-Emily Jones: Senior at Dr. Phillips High School in Orlando, Florida. Khan Academy saved me as I struggled through calc based physics last year and I wanted to help expand the content to help the next group of students in my situation
-Grace Sawicki: I am currently a junior at Hopewell Valley Central High School, located in New Jersey. I was motivated to join the SAC because I wanted to help improve the articles and videos that I found helpful and useful to use in challenging classes.
-Jonathan Ort: I am a junior in high school, attending Kent Denver School in Englewood, Colorado. I applied to the SAC to engage with Khan Academy on a deeper level. As an appreciative user of Khan Academy’s many resources, I was excited to give back.
-Juan Lazaro: I’m a junior in Rio Vista High School in California. I simply wanted to try something new and see what I could learn.
-Kara Herson: Junior in high school at Woodside High School, California. Khan Academy provides an amazing service to students across the world, and I wanted to help them further their mission of providing a world class education for everyone.
-Keila Delgado-Cruz: Hi, my name is Keila Delgado. I am currently a junior enrolled in Western Reserve Academy high school in Hudson, Ohio USA. My home is in Brazil, but I am attending a boarding school for all of my high school. I worked on Khan Academy over the summer and was motivated to participate in bettering the website and spreading the word since it helped me so much!
-Matt McConomy: I’m a college freshman attending Drexel University in Pennsylvania. I’ve used Khan Academy so much in the past for homework and study help, and just wanted to give back by contributing towards improvements to make KA better for everyone.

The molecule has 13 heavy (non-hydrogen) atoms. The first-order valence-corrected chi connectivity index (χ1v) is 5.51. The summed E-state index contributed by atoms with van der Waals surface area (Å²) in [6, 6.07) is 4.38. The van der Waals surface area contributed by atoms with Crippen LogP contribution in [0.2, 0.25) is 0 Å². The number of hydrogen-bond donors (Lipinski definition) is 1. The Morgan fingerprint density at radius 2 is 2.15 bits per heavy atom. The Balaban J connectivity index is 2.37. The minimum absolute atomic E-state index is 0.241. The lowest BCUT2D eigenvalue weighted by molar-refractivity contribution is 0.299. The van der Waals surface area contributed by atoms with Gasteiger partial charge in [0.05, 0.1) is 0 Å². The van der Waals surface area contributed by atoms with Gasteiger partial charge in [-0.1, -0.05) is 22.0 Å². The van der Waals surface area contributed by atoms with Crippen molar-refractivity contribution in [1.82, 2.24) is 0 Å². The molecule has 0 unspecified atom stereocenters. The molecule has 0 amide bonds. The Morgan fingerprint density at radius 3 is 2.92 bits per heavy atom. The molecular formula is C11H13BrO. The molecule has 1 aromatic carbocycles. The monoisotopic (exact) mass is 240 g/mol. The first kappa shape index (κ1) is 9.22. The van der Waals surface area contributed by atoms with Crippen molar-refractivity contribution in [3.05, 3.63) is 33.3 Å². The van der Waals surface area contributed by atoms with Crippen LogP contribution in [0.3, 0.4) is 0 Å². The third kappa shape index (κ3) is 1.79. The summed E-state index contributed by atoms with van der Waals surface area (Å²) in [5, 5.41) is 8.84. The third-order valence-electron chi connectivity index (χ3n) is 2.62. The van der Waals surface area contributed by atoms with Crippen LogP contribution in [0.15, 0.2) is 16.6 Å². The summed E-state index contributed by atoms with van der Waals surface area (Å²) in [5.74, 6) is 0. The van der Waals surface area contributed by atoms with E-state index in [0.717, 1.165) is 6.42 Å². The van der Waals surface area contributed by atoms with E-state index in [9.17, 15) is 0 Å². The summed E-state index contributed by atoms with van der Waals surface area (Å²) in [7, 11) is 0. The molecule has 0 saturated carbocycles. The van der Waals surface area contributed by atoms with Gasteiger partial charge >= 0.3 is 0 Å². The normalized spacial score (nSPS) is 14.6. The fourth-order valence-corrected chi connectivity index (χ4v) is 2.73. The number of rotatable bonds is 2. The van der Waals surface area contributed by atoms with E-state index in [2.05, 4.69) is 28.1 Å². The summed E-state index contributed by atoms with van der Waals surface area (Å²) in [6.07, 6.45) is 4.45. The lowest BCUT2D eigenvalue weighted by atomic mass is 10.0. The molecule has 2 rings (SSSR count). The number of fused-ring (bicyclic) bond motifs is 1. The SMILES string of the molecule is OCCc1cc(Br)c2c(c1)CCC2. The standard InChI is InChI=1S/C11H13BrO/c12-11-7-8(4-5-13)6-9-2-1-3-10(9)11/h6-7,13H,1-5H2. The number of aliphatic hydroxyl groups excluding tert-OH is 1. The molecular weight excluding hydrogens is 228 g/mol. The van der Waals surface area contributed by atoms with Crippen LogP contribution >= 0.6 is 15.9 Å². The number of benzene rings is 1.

-Natalia Zielinski: I am a junior at John Hersey High School in IL. I joined the SAC because i have a great interest in teaching and motivating others to pursue STEM in the future.
-Sage Simhon: Originally from Montreal but currently living in Florida, I am a high school junior at NSU University School. After visiting their headquarters and seeing firsthand all they do behind-the-scenes, I fell further in love with KA and needed to be part of it. SAC was the perfect way!
-Shreya Shankar: Freshman at Stanford University, originally from Texas. I’ve always benefitted from online education and was super excited to help Khan Academy come up with new content to reach out to so many aspiring students.
-Shreya Srivastava: I’m a senior at Haslett High School in Michigan. I’ve always believed that education should be both global and enjoyable. I joined the SAC because I wanted to help improve online resources for students around the world.
-Vincent Tse: I’m a Senior from Arroyo High School; will attend UCLA in California for Fall 2016 as Molecular, Cellular, and Developmental Biology major. To students with limited resources, I understand how vital websites like Khan Academy are in fostering academic growth. By improving the content, I hope that I can impact others’ learning.
-Vrinda Deshpande: I’m a senior at Glenelg High School in Maryland. I wanted to give back to the website that has helped me through so many chem tests! And help develop this awesome and modern education platform to help other youth :)
Interested in joining the Student Advisory Council?
If you are a student in high school (Junior or Senior year) or college (Freshman or Sophomore year) in the US or Canada who is interested in serving on the SAC for the 2016-2017 academic school year, we want to hear from you! Fill in this application form by July 29, and we will inform successful applicants by the end of August if you have been selected.